Maybe City Manager Capriola can finesse all this? She must be listening to BTO, Taking Care of Business, and working overtime.

The overall truth here is, there is a conflict on who has hijacked or broken the process and why. Who is at fault? What are the real, and proxy issues?  I have my council watcher take, but it’s likely I have my own blind spots. One thing is certain, smearing the Mayor and others with ad hominem attacks, for doing what they think is best for the city, is not staying on the issues, or keeping a straight-up process. This is not a pretty picture. How can this all be retrieved and set back on a decent track?

If this situation is part-ways based on grudges over past votes, now that Edwards has abandoned any “new council majority”, and has hung Hundley, his mayoral nominee, out to dry, it looks like Edwards will be a sitting duck for all council member to vote against on anything he wants in future votes. He’s Benedict Arnolded them all.

In this sense, Cook is not more a hypocrite than Hundley is calculating and undemocratic, or that Edwards is Benedict Arnold, or any of the other petty accusations, or musings by the public in all of this. This is all hyperbole. Any group of people will end up on different points over time, and differences have to be dealt with. Some will be a swing vote one time but not another. That’s all part of calling it how you see it. All everyone is doing is trying to represent their values, but somehow this has all gone south and devolved into a scrum mixed up in personal antagonisms and big money maneuvering. We could use some adults here to rescue the process from name-calling and petty motivations, and have a respectable process re-focused on the actual issues, that citizens can be proud of.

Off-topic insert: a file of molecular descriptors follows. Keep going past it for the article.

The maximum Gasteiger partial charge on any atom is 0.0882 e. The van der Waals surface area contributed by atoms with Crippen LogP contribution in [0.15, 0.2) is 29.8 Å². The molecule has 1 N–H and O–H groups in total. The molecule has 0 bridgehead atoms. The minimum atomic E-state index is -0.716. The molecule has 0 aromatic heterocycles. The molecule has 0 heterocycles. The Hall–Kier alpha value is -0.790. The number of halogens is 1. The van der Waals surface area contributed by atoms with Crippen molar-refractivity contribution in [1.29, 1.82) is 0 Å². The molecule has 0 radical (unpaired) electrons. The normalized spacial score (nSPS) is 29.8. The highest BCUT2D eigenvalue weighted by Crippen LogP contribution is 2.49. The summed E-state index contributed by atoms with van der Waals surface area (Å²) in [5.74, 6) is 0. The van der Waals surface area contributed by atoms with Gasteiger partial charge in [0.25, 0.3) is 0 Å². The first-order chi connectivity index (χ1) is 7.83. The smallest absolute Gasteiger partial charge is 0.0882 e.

The most admirable of people are ones who admit they have been wrong and then step up to solve the problem. I submit that one wrong step has been to buy into Caymus Capital arguments about FSE project approval, even before it has gone to the Planning Commission. Council members should assert their independence of vested interests, if what this is all about in the end is the appearance of unbiased judgement.

The opinions of Sun columnists are not necessarily those of the management or editorial board of The Sun










One thought on “Talk of the Town continued

  1. Ha ha ha. sounds like a soap opera. Sonoma sold it’s soul long ago brother Fred. And it is still a selling it….. Same old same old.